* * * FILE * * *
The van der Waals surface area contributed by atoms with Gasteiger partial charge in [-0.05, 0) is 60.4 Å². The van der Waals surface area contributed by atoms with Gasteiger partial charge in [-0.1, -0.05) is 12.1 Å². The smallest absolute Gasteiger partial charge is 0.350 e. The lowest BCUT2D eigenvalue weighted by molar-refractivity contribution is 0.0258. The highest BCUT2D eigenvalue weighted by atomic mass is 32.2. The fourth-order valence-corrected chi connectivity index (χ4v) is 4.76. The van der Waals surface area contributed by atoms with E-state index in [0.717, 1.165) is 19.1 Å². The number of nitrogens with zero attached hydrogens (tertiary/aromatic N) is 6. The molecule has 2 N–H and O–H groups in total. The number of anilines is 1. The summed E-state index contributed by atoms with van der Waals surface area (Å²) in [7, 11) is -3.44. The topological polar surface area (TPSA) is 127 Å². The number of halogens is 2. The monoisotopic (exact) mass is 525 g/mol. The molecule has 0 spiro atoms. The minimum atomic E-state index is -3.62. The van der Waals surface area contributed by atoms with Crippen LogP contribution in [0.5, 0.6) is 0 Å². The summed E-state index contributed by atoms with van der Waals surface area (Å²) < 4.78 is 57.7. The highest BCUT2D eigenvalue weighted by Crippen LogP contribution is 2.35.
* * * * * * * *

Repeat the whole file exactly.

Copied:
The van der Waals surface area contributed by atoms with Gasteiger partial charge in [-0.05, 0) is 60.4 Å². The van der Waals surface area contributed by atoms with Gasteiger partial charge in [-0.1, -0.05) is 12.1 Å². The smallest absolute Gasteiger partial charge is 0.350 e. The lowest BCUT2D eigenvalue weighted by molar-refractivity contribution is 0.0258. The highest BCUT2D eigenvalue weighted by atomic mass is 32.2. The fourth-order valence-corrected chi connectivity index (χ4v) is 4.76. The van der Waals surface area contributed by atoms with E-state index in [0.717, 1.165) is 19.1 Å². The number of nitrogens with zero attached hydrogens (tertiary/aromatic N) is 6. The molecule has 2 N–H and O–H groups in total. The number of anilines is 1. The summed E-state index contributed by atoms with van der Waals surface area (Å²) in [7, 11) is -3.44. The topological polar surface area (TPSA) is 127 Å². The number of halogens is 2. The monoisotopic (exact) mass is 525 g/mol. The molecule has 0 spiro atoms. The minimum atomic E-state index is -3.62. The van der Waals surface area contributed by atoms with Crippen LogP contribution in [0.5, 0.6) is 0 Å². The summed E-state index contributed by atoms with van der Waals surface area (Å²) < 4.78 is 57.7. The highest BCUT2D eigenvalue weighted by Crippen LogP contribution is 2.35.